I am not unemployed. I am “between jobs”, “still looking”, “settling into my new home“, but never unemployed. On drop-down menus I select ‘housewife’ because technically that’s what I am right now. If I get the option to type something in, then I type ‘psychology graduate’, because that at least speaks to my accomplishments. It’s been 2 months since I last held a job, but not once have I actively referred to myself as ‘unemployed’ – I can’t bring myself to.
Society as a whole tends to define individuals by what they do for a living. When you meet someone new, the first thing you tend to ask after you get their name is “What do you do?”. By giving “unemployed” as my answer to what I do, it would imply that I am, in the eyes of society, nothing… I am not nothing. I worked hard for 3 years to get my psychology degree. I have engaged myself in countless extra-curricular activities, dedicated hours to improving my skills, and worked hard to become a decent and moral human being. So I don’t think it would be fair to be considered as nothing, simply because I don’t have a job right now.
The word ‘unemployed’ is a dirty word. It conjures up images of some lazy scrounger who’s never worked a day in their life, and doesn’t want to, and yet for the vast majority of unemployed people, that’s simply not true. Nor is education or lack of it necessarily an indicator of employment success, as many graduates end up taking menial roles, or even not finding a job at all.
Everyone is always so supportive about my situation. They tell me “you’ll find something soon”, “your perfect job is just around the corner”, but after 2 months of hearing this, it’s getting harder and harder to believe it. At this point I don’t even care about finding my perfect job, I just want a job that I can do well. I am hard-working, I’m educated, I’m organised, I have great attention to detail, and I fulfil all those other buzzwords that employers love, but I lack the one thing they value above all else – experience. I just need one person to give me a chance, and I know I can shine, but I can’t seem to find anything, no matter how hard I try. It doesn’t matter that much to me whether I like my job, as long as I’m good at it. For me, success is my biggest motivator, so as long as I’m working my absolute hardest, then I can be satisfied. As a teenager I briefly held a job in a factory, and it was the most mind-numbingly boring experience of my life, but I still tried my hardest. I was building boxes so fast that the entire conveyor belt line was struggling to keep up with me; the supervisor came over to ask how long I’d been working in a factory, and she was shocked when I answered that it was my first day. I can cope with boredom, I can cope with anything if it means having a job.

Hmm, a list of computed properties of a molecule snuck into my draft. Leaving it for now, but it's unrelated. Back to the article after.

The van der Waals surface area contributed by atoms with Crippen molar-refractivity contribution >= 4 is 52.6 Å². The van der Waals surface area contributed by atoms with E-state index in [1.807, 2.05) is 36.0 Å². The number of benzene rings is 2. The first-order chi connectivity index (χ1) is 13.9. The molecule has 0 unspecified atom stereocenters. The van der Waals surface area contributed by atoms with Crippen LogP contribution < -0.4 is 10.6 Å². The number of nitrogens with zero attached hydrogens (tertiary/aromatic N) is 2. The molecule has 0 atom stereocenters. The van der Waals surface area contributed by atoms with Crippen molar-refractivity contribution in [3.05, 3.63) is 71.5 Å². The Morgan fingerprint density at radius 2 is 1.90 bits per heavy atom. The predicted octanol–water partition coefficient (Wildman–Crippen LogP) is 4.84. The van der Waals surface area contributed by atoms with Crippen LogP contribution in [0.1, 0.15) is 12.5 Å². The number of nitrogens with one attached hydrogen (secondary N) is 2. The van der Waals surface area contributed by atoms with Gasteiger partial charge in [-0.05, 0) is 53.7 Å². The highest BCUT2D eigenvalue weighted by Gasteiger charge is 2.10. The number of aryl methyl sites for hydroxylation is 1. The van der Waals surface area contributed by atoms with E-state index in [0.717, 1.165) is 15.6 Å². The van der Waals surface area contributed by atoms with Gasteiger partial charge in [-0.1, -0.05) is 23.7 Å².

I’m not a cynical person, and even though you hear all those horror stories about racist employers, I try to believe that my name isn’t part of the reason I’m not getting hired. However, I do sometimes wonder what would happen if instead of proudly reading ‘Melika Jeddi’ at the top of my resume, it instead projected a stereotypical British name like ‘Rachel Smith’ or ‘Claire Williams’. I know my CV is decent; I went to CV building workshops, and even got it checked by a career advice specialist. On paper, I should be pretty darn employable, and yet company after company keeps ignoring me. It’s frustrating, and each application that goes unanswered slowly chips away at my confidence. I’ve found myself battling with depression (a common theme amongst those seeking jobs), and fighting hard to keep my head afloat despite the constant dejection.
It’s such a taboo topic, nobody really wants to talk about it. They’ll give you encouragement and positivity, but when it comes down to the cold, hard fact of the matter, then sorry kid, but you’re on your own. So, like I said at the start – I’m not unemployed.